Stocker Street neighbors don’t want to see a dog park next door at Stocker Field
Sharon Floramo said she’s miffed that town officials would like to see a dog park near her home. But she seems to be even more angry that no town officials have reached out to her and, apparently, the residents in her small neighborhood overlooking the rundown Stocker Field and adjoining area.
“I want to know why they want to put a dog park behind my home,” Floramo said when she got her chance to speak at the lectern in the Community Room of the Saugus Public Library on Monday night (March 13).
“I requested a meeting with the town, but they denied it,” Floramo said, emphasizing how she believes that officials have kept her and a handful of other Stocker Street residents in the dark on possible future plans to build a dog park in the area off Winter Street which encompasses the baseball field and playground nestled near a stretch of the Saugus River that runs through Precinct 3.
Floramo was one of three Stocker Street residents who shared their concerns during the latest forum of “Saugus Over Coffee,” which focused on Precinct 3.
Precinct 4 will be the focus of the next forum, which is scheduled for Tuesday, April 25 at 6:30 p.m. in the Community Room of the Saugus Public Library.
The forums, which began in January, will be filmed for viewing on SaugusTV through October, as the Town Meeting members from each of the town’s 10 precincts will get a chance to talk about what they consider to be the top issues in their respective precincts. After Town Meeting members share their views on top precinct issues and things that make their precinct special, residents will have a chance to speak their minds.
At last Monday’s forum, Kim Calla, another Stocker Street resident, called the proposed Stocker Dog park “our top issue.” “We don’t want to see a dog park. We want to preserve the wildlife. We want to preserve that river because it’s absolutely beautiful,” Calla said.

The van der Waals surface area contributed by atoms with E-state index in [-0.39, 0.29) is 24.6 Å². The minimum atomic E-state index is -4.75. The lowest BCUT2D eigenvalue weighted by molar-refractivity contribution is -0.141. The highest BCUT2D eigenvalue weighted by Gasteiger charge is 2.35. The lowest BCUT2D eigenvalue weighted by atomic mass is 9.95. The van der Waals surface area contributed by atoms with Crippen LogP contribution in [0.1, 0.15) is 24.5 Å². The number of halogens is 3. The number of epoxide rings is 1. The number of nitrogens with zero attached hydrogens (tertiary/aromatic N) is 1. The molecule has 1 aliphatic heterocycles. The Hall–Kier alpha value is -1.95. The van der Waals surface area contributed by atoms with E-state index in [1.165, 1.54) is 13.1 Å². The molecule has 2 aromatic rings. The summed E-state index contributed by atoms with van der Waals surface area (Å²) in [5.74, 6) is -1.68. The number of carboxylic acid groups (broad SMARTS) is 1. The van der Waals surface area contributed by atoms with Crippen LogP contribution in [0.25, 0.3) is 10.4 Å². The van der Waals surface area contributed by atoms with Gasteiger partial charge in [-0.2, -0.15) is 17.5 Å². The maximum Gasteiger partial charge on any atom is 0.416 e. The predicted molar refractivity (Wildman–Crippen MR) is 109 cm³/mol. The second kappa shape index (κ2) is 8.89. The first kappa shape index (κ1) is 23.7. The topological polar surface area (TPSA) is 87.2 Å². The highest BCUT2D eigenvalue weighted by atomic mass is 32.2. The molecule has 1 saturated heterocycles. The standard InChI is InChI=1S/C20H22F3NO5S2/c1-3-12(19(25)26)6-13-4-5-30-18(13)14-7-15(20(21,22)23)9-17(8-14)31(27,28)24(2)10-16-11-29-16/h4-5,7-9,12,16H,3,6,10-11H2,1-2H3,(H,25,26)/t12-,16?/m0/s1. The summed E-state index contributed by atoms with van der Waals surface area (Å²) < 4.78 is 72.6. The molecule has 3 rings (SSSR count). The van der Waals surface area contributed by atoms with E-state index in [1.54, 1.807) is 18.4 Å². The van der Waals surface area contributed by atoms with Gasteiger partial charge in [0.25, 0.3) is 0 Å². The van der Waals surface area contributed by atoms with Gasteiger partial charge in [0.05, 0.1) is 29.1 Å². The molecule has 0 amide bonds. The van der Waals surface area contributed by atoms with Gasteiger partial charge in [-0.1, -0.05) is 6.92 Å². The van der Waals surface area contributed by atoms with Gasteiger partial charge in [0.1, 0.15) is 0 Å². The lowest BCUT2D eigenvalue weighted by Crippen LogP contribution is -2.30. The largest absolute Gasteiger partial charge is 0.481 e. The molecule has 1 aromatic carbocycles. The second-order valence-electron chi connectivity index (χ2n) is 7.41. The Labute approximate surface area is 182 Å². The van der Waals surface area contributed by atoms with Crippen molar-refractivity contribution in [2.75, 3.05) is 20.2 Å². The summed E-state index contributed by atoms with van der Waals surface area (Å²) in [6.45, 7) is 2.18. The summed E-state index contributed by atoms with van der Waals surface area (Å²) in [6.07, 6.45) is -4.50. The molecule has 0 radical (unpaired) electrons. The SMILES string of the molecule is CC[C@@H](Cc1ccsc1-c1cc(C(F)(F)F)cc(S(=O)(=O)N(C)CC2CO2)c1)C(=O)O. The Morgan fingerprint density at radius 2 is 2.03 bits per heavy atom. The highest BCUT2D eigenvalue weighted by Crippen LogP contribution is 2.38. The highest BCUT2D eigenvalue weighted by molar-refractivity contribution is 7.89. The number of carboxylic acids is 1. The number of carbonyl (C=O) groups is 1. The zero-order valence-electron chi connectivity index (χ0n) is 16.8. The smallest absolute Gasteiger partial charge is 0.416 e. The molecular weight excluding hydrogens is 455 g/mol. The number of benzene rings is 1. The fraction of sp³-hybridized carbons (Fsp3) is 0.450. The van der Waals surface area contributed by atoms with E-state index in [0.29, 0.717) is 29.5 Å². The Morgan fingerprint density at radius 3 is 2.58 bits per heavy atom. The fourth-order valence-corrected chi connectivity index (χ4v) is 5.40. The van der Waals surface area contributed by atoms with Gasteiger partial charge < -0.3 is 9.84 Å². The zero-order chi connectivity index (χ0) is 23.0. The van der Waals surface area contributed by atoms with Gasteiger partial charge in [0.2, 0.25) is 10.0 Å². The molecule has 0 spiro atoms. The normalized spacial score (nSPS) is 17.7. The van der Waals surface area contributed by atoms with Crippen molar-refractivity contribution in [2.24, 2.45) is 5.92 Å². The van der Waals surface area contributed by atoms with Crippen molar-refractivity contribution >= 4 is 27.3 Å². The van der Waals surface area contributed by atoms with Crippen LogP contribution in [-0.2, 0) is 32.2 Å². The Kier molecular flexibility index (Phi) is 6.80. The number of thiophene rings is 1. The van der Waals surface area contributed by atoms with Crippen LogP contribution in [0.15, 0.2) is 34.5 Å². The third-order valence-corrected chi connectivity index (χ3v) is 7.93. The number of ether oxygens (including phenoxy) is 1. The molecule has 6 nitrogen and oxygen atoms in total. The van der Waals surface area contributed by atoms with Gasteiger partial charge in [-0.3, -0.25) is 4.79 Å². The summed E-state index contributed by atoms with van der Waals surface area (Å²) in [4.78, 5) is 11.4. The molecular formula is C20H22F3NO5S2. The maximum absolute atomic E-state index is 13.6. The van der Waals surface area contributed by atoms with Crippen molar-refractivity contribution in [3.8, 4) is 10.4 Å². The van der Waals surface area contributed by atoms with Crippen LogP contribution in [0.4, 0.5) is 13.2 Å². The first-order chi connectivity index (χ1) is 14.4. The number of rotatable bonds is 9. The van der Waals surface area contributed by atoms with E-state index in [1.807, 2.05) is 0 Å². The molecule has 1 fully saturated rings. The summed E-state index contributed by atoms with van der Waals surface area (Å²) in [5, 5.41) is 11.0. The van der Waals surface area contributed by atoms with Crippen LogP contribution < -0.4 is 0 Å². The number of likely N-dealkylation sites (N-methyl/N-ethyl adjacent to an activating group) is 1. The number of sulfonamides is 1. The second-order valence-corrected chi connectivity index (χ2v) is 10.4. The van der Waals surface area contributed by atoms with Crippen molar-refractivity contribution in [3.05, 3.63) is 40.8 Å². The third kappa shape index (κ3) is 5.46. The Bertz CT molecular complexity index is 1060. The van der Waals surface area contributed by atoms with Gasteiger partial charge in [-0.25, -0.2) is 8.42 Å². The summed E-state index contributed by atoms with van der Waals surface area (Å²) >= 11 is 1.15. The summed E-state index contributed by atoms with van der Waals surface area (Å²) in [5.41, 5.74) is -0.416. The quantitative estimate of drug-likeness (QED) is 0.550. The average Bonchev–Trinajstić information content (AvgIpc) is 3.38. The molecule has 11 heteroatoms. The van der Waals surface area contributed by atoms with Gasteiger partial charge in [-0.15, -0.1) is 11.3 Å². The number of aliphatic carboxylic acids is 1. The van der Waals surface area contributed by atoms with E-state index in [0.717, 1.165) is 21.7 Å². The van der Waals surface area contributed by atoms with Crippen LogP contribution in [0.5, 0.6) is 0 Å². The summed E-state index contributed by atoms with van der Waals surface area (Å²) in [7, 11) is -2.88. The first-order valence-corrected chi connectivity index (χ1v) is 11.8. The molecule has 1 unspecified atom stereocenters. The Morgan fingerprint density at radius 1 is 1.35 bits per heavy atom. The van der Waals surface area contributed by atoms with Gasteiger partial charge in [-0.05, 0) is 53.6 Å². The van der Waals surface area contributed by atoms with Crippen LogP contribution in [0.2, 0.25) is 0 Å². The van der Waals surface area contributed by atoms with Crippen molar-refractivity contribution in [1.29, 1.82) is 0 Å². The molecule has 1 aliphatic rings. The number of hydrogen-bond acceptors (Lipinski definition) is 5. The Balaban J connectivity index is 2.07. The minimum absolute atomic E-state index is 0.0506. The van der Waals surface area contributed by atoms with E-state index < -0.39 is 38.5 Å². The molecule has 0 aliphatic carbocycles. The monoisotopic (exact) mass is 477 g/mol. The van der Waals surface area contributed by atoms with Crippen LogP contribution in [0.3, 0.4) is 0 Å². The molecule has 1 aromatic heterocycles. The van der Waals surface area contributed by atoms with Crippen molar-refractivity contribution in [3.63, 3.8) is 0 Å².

“We just want to know if the town has done all its research. I know it’s not a done deal, but we want to know that we are included in all of the decision-making,” she said.
Calla, who has lived in her Precinct 3 home for about 30 years, said she is concerned about media reports that quoted officials as saying a dog park would only affect two abutters. “It affects all of us. If you care about the river and the wildlife, it affects all of us,” she said.
Precinct 3 Town Meeting Member Annemarie Tesora, the lone Town Meeting member of five to attend the forum, said in an interview last week that her top priority is seeing a dog park created at Stocker Field. “We started talking with the state because a lot of people were already using that space to bring their dogs,” she said.
Calla said it is unfortunate that “everyone thinks it’s a dog park.”
“There’s dog waste all over the place. It’s disgusting. But the park has been disgusting,” Calla said.
“The town never cleaned up or put any effort or time into the playground. All of a sudden, because it gives a purpose, now there’s attention down there, and none of us were notified. And we should have been invited to the meetings as abutters,” she said.
Tesora said she believes a public notice was given when the town’s dog committee initiated by Selectman Jeffrey Cicolini held a few meetings.
Michelle Raponi, a lifelong Saugus resident who also lives on Stocker Street, said she supports the concept of a dog park – but not at Stocker Field. “I think a dog park is great,” Raponi said.
“But wild and domestic do not mix,” she added, referring to the challenges of converting a wildlife area into a dog park.
Floramo said she and other residents of Stocker Street have safety concerns that a potential dog park would create. People and their dogs that live in the area face the threat of being attacked by other dogs visiting the park, Floramo said.
“My neighbors are concerned about the safety of the neighborhood,” Floramo said.
“We have senior citizens there, and we have a senior medical home next door to me. People like to sit out in their chairs in the driveway on a summer day. I like to sit out in the yard in the summertime,” she said.
“And we’re going to have dogs coming from all sides of us that could come up to us,” she said.
Board of Selectmen Vice Chair Debra Panetta confirmed that Selectman Cicolini created a committee to look into having a dog park. “He did look at Stocker Park and he did think it would be a good idea,” Panetta said.
“There’s nothing set in stone,” Panetta said, reassuring the Stocker Street residents that no decision has been made about making Stocker Field a dog park. “I’m sure they’re going to have public discussion,” she added.
“Selectman Cicolini is very transparent,” Panetta added.
Tesora tried to reassure her constituents that “a lot of research is involved in applying for the grant” that would essentially be a starting point for any dog park site.